A Yorkshire aristocrat who died nearly 90 years ago could help the global fight against bird flu, reported BBC.
A court has authorised the exhumation of the body of Sir Mark Sykes, the owner of the historic Sledmere House near Driffield. Scientists hope the Spanish flu virus from which he died in 1919 may still be present in his body because it has been preserved in a lead-lined coffin. If so, DNA samples could help experts develop drugs to fight the virus.
In 2007, nearly 90 years after Sir Mark Sykes died, permission was given by his grandchildren to exhume his body for scientific investigation. His remains were of interest because he had been buried in a lead-lined coffin, and this was thought likely to have preserved Spanish Flu viral particles intact.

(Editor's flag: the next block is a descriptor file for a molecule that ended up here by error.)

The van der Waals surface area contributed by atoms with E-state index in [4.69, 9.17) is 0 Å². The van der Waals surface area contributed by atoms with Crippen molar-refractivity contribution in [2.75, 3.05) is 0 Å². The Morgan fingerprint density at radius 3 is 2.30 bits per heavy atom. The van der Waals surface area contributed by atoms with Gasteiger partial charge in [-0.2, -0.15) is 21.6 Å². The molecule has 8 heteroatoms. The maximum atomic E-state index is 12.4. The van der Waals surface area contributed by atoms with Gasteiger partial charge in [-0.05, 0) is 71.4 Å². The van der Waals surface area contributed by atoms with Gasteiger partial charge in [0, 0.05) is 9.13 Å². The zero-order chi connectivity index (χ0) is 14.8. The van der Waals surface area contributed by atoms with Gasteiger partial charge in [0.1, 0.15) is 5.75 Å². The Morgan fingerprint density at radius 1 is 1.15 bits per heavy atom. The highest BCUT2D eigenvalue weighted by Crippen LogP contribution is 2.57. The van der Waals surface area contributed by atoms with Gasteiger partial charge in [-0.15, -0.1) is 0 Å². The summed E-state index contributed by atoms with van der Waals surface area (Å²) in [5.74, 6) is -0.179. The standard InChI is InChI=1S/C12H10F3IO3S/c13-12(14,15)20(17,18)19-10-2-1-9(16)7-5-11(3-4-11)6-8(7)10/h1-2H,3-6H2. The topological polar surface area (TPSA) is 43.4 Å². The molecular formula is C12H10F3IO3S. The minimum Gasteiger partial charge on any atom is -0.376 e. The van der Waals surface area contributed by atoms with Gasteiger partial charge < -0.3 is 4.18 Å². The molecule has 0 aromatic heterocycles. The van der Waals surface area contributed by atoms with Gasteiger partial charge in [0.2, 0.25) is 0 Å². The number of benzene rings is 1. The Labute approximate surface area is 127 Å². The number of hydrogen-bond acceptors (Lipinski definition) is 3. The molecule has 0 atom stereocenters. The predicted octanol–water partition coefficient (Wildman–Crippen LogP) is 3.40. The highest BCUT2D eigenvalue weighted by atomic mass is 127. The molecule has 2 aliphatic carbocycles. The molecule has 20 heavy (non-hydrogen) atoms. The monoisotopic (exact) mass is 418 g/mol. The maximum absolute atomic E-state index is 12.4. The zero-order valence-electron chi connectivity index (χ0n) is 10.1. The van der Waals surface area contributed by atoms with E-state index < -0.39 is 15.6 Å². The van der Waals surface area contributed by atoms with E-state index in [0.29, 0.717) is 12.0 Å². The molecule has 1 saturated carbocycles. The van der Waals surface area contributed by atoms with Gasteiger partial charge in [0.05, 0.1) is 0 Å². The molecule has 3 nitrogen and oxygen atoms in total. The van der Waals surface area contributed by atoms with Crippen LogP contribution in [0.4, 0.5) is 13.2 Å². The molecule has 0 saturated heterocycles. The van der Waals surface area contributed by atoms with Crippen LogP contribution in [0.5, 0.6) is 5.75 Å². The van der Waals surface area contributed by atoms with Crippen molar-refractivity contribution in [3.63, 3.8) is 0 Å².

Any samples taken are to be used for research in the quest to develop defences against the next flu pandemic, which many scientists believe is guaranteed to flare up at some stage in the future as a mutation of the bird flu virus named H5N1.
The Spanish Flu itself became a human infection by a mutation of an aviary virus nowadays called H1N1. There are only 5 other extant samples of the Spanish Flu and none of the other remains from which they come are as well preserved as Sir Mark’s body is expected to be.